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Article Number
LXKASDT

Deep Thinking

287 pages, hardback with jacket, John Murray Books, 1. edition 2017

€23.45
Incl. 5% Tax, excl. Shipping Cost

Garry Kasparov gives his first public account of his landmark 1997 chess match with the IBM supercomputer Deep Blue, and explains why, twenty years later, he's become convinced that artificial intelligence is good for humans.

In May 1997, the world watched as Garry Kasparov, the greatest chess player in the world, was defeated for the first time by the IBM supercomputer Deep Blue. It was a watershed moment in the history of technology: machine intelligence had arrived at the point where it could best human intellect.

It wasn't a coincidence that Kasparov became the symbol of man's fight against the machines. Chess has long been the fulcrum in development of machine intelligence; the hoax automaton 'The Turk' in the 18th century and Alan Turing's first chess program in 1952 were two early examples of the quest for machines to think like humans - a talent we measured by their ability to beat their creators at chess. As the pre-eminent chessmaster of the 80s and 90s, it was Kasparov's blessing and his curse to play against each generation's strongest computer champions, contributing to their development and advancing the field.

Like all passionate competitors, Kasparov has taken his defeat and learned from it. He has devoted much energy to devising ways in which humans can partner with machines in order to produce results better than either can achieve alone. During the twenty years since playing Deep Blue, he's played both with and against machines, learning a great deal about our vital relationship with our most remarkable creations. Ultimately, he's become convinced that by embracing the competition between human and machine intelligence, we can spend less time worrying about being replaced and more thinking of new challenges to conquer.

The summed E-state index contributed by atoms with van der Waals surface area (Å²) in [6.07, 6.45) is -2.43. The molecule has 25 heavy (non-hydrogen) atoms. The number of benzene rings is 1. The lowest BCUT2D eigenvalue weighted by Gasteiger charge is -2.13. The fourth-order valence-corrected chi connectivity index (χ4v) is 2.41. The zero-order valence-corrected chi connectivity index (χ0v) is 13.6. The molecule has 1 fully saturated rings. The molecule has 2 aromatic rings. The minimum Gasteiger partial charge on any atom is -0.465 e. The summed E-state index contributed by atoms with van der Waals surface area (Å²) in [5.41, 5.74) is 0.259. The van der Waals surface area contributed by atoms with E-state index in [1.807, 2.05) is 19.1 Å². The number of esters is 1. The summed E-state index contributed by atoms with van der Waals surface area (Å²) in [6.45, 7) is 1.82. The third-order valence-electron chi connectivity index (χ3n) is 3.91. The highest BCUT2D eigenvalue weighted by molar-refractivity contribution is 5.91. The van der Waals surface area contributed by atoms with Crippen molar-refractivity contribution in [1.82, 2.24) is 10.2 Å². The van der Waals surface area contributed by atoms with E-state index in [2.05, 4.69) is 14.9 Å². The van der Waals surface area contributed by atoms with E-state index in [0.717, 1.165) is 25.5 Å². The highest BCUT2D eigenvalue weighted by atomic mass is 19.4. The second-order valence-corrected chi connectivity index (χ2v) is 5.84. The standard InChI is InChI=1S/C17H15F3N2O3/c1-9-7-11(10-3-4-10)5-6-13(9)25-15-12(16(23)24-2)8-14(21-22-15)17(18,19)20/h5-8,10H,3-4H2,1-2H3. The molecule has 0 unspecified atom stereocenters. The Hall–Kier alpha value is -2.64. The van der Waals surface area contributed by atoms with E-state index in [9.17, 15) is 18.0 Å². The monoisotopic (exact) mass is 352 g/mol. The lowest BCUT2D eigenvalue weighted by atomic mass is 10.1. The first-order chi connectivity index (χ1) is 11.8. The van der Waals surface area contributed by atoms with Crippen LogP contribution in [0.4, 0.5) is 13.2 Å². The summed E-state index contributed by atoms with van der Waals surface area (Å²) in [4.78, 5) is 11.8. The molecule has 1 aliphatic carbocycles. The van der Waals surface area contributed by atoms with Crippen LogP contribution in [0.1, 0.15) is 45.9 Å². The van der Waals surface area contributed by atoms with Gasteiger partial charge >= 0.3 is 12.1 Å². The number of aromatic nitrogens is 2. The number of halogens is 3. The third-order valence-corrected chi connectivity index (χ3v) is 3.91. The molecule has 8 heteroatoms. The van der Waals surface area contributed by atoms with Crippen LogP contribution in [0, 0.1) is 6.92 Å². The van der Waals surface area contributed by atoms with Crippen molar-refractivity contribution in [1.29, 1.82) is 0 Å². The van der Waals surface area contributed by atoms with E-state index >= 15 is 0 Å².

In this breakthrough book, Kasparov tells his side of the story of Deep Blue for the first time - what it was like to strategize against an implacable, untiring opponent - the mistakes he made and the reasons the odds were against him. But more than that, he tells his story of AI more generally, and how he's evolved to embrace it, taking part in an urgent debate with philosophers worried about human values, programmers creating self-learning neural networks, and engineers of cutting edge robotics.

Biographical Notes

Garry Kasparov is a business speaker, global human rights activist, author and former world chess champion. His keynote lectures and seminars on strategic thinking, achieving peak performance, and tech innovation have been acclaimed in dozens of countries. A frequent contributor to the Wall Street Journal, he is the author of two books, How Life Imitates Chess and Winter is Coming, each of which has been translated into more than a dozen languages. He lives in New York.

More Information
Weight 530 g
Manufacturer John Murray Books
Width 16 cm
Height 24,1 cm
Medium Book
Year of Publication 2017
Author Garri Kasparow
Language English
Edition 1
ISBN-13 9781473653504
Pages 287
Binding hardback with jacket

001 Introduction

011 One: The Brain Game

025 Two: Rise of the Chess Machines

041 Three: Human versus Machine

069 Four: What Matters to a Machine?

079 Five: What Makes a Mind

093 Six: Into the Arena

113 Seven: The Deep End

151 Eight: Deeper Blue

165 Nine: The Board Is in Flames!

197 Ten: The Holy Grail

221 Eleven: Human Plus Machine

249 Conclusion: Onward and Upward

261 Acknowledgments

263 Notes

275 Index

287 About the Authors